The above photo was taken at the end of a posture clinic given by Beach Yoga Girl – one of the hosts of said challenge. The people on either side of me are lining up to take a photo with her – for Instagram. I took her clinic today (Saturday) and Friday. After Friday’s class I took a photo with her but didn’t post it – seemed a bit much. Or rather, just not my style. She spoke a lot about how people push themselves farther in to postures than their bodies are ready for just to take a photo for Instagram. The ego is a powerful thing! These challenges are fun but certainly not worth an injury.
Day 8: Eka Pada Sirsasana (foot-behind-the-head pose) is something I could very easily do once upon a time. This is one of those postures where I am forced to admit that yes, my body has changed over time. That said, I practiced the day before and was almost there. And I pushed a little too much in said practice and was unable to get anywhere near the actual pose when the time came to take a photo. But that’s fine. Yoga is not about challenges and photos, it’s about the journey. And on day 8, my journey took me to the prep pose and no further.
Day 9: Tortoise Pose took me on the opposite journey. I was sure that I would never be able to do this posture. I have tried before and couldn’t begin to make it work. But this time around, I decided to rid my mind of “can’t” and instead, break the posture down in to its parts – I can get my legs to a 90° angle, I can get my belly on the floor for separate leg stretching, I can get my arms behind my knees in wide legged stretch. Let’s see what happens if we put it all together? Bam! Success!
Day 10: Inverted Staff Pose exposes the heart but for me it exhibits, once again, my lack of core strength. Leg strength, check. Flexibility, check. The core strength necessary to both keep my feet from sliding away from my body and my upper-body perpendicular to the ground? Nope, not even a little bit. Add it to the list of postures that need work. It is fun, though.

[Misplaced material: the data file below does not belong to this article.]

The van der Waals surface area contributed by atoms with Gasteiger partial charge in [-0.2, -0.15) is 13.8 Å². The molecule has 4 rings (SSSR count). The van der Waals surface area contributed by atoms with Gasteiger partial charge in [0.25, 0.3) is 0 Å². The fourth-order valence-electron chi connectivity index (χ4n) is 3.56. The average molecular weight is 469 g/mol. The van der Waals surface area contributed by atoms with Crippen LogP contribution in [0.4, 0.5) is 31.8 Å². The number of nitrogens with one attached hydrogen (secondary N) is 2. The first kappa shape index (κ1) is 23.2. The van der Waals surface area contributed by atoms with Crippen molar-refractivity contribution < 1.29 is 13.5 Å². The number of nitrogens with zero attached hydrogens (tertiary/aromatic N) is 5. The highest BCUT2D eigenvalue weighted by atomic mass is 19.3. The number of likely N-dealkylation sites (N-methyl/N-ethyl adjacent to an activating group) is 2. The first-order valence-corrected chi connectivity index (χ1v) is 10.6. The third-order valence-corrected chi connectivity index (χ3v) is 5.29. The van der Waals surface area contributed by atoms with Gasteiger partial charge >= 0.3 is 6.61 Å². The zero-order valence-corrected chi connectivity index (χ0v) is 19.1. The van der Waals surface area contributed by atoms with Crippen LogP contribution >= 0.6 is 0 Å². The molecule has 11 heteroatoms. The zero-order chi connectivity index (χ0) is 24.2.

Day 11: Warrior III is now and always will be one of my favorites. The combination of strength, balance and concentration necessary for this posture is like every single you need to practice yoga in one posture. You can never master this posture – it will be different every day. And the power you feel coming out of it – Warrior lives up to its name.
Day 12: When I was in middle school (or junior high school as we call it in NYC) I could do a Full Split easy as pie – I could even bend back, grab my foot and touch it to my head. No more. But I can still do a split, which is nice.
Day 13: Partridge Pose was hard – another one, like Warrior III, that asks for balance, flexibility and core strength. Starting in side plank, which is hard enough, you then have your foot behind you and your arm over your head and I am usually not one for props but I had to cheat a little to get in to this one. That said, I would love to try it again after a Bikram class when I am super stretched out and warm and see if I can’t get in to it on my own. I was SO close.
Day 14: Pigeon Pose in its many variations can be a lovely stretch to fold in to all the way up to mind numbingly impossible to achieve. I am currently somewhere between the two extremes. Again, something to try after Bikram when I am feeling extra limber. Or at the very least, when it isn’t 8° outside.